This editorial was published by the Salt Lake City (Utah) Tribune on December 3, 2007.
"Innocence is the weakest defense. Innocence has a single voice that can only say over and over again, 'I didn't do it.' Guilt has a thousand voices, all of them lies." - LEONARD F. PELTIER, Prison Writings
The Greek philosopher Diogenes spent his days walking the streets of Athens with a lighted lantern, looking for an honest man. As the story goes, he never found one.
The lawyers at the Rocky Mountain Innocence Center are hoping they have better luck as they look for innocent men and women among prison inmates in three states. They won the release in 2004 of a man who had spent 19 years in prison for a Salt Lake City murder, but whose conviction was put in doubt by DNA testing. Three other cases are being reviewed. Nationwide, 208 inmates have been exonerated by DNA testing, and in 77 of those cases, the real perpetrator was found.
Along with its commendable work in exonerating innocent prisoners, the Rocky Mountain center is promoting legislation in Utah that would make restitution to innocent people who have had their lives derailed by wrongful convictions. It also would outline a way that inmates can be found innocent based on evidence other than DNA.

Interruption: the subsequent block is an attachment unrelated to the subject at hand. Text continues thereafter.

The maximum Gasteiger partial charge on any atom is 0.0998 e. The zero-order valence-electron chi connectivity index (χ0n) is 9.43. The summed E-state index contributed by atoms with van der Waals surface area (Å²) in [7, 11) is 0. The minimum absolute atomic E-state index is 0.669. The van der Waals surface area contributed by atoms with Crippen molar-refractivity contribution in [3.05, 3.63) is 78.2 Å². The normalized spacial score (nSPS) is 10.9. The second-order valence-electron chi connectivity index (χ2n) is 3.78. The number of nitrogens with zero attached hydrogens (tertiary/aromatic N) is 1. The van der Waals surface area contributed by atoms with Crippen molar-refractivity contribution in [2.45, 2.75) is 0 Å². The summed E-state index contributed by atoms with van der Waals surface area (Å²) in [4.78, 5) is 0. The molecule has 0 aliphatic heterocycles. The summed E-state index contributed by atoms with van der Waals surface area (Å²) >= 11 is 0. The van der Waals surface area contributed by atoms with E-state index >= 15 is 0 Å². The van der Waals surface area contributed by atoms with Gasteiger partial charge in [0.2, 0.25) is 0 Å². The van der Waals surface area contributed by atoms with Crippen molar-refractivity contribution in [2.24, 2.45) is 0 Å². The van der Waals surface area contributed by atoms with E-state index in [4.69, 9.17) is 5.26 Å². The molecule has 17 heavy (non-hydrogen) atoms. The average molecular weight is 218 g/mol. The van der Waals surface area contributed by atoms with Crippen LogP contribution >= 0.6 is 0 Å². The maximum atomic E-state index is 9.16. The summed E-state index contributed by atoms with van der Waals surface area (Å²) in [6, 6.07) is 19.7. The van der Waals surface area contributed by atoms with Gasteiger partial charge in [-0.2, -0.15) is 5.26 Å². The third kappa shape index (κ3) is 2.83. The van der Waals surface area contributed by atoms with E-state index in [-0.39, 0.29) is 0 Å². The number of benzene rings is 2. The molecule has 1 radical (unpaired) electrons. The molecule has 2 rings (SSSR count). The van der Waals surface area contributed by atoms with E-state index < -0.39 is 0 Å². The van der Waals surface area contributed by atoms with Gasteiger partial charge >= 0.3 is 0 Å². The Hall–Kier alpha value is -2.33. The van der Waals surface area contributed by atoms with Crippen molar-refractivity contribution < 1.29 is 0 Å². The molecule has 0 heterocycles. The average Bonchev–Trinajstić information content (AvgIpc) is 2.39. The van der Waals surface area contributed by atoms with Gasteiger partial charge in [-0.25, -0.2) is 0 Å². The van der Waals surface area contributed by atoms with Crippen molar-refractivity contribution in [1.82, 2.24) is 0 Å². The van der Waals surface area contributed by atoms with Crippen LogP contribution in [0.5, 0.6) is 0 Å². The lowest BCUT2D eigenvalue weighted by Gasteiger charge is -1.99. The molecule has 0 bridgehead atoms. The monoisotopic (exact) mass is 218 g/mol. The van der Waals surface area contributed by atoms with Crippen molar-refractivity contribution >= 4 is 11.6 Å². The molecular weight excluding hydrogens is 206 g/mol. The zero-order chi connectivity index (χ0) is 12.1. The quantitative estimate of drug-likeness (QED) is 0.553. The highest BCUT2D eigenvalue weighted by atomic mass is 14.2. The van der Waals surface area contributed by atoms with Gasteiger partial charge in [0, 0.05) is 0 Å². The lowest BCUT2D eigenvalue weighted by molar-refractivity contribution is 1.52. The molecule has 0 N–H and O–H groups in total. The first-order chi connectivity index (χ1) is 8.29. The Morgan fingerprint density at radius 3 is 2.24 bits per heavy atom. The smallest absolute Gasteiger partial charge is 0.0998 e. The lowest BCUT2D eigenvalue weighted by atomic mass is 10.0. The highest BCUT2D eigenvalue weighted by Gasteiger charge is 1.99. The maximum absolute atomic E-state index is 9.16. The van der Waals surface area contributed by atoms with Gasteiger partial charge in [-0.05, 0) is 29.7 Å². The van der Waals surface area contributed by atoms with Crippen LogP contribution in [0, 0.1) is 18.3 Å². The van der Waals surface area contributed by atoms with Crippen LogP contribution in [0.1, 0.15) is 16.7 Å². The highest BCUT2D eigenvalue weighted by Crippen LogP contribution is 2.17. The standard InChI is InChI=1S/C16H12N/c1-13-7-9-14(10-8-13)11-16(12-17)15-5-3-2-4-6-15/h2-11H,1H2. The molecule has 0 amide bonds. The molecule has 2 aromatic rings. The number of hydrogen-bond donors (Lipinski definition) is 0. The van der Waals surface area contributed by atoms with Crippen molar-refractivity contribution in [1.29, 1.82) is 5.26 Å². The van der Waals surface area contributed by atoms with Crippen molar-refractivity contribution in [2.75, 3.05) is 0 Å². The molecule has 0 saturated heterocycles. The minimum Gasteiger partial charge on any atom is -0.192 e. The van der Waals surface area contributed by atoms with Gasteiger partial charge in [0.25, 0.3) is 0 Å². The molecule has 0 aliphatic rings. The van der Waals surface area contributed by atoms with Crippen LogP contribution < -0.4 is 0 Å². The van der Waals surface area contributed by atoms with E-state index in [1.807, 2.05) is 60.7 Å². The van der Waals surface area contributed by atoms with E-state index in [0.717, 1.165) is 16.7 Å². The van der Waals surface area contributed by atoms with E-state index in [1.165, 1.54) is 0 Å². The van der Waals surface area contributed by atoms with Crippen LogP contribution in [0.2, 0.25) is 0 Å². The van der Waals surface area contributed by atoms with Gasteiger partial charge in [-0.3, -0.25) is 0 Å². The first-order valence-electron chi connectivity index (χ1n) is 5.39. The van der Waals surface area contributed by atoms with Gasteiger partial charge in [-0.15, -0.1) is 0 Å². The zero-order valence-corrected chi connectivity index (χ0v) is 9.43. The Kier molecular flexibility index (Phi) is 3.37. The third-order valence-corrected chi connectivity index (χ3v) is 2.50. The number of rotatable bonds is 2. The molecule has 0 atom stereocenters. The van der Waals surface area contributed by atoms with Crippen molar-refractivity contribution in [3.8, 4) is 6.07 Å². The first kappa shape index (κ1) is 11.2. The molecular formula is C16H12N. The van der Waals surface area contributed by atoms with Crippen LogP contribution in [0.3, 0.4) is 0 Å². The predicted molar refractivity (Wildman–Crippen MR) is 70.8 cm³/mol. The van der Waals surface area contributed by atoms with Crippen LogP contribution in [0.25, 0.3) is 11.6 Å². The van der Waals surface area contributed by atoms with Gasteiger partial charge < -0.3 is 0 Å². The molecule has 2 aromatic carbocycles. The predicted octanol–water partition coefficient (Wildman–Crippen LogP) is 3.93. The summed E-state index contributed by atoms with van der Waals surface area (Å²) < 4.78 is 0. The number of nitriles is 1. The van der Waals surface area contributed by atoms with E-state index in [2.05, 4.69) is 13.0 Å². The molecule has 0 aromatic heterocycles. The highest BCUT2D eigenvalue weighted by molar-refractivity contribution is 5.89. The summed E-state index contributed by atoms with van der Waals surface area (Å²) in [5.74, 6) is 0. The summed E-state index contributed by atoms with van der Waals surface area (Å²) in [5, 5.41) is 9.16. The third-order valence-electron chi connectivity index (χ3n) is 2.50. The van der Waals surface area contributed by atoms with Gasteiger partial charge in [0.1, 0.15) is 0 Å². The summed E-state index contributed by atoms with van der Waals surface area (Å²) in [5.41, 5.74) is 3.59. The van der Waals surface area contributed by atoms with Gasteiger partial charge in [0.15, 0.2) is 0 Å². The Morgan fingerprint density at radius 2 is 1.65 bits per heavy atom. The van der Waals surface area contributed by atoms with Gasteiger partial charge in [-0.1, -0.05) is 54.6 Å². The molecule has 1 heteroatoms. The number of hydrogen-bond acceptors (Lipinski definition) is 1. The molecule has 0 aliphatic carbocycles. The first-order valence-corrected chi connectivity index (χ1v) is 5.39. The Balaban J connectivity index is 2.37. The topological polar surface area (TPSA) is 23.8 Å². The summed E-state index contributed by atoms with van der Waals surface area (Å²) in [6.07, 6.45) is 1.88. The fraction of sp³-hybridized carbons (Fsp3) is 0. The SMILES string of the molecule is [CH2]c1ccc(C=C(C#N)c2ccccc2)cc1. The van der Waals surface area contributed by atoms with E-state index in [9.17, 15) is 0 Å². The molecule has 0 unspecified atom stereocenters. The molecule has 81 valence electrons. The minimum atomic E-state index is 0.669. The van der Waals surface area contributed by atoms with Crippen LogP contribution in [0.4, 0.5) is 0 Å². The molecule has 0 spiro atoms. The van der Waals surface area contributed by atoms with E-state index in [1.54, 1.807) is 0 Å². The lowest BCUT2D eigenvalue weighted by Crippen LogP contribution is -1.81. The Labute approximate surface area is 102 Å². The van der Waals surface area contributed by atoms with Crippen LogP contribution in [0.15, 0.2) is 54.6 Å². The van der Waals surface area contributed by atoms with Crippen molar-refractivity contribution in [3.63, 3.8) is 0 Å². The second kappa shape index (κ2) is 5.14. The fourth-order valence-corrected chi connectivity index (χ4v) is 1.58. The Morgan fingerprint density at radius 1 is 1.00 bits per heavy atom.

The legislation would provide an exonerated person $40,000 for each year spent in prison, and an additional $30,000 a year for death-row inmates, if they agreed this would be the "exclusive remedy." That means they would give up their right to sue the state for damages. Other compensation would be allowed in "exceptional circumstances"; for example, if an inmate were injured while in prison.
The Legislature should consider this proposal, which is supported by the Utah Attorney General's Office.
First, of course, is the moral imperative: In cases of wrongful conviction, the state may have taken years of a person's life, ruined a reputation and inflicted pain and suffering on friends and family members, all because of a miscarriage of justice. The state should do what it can to make it right.
In addition, the state would be wise to offer immediate cash compensation to avoid the possibility of having to pay a huge award if an exonerated person sued for damages. Nationwide, such awards have ranged from $300,000 to more than $10 million.
If convicted criminals owe a debt to society, does society owe a debt to the wrongly convicted?
We believe it does, and this legislation may be the answer.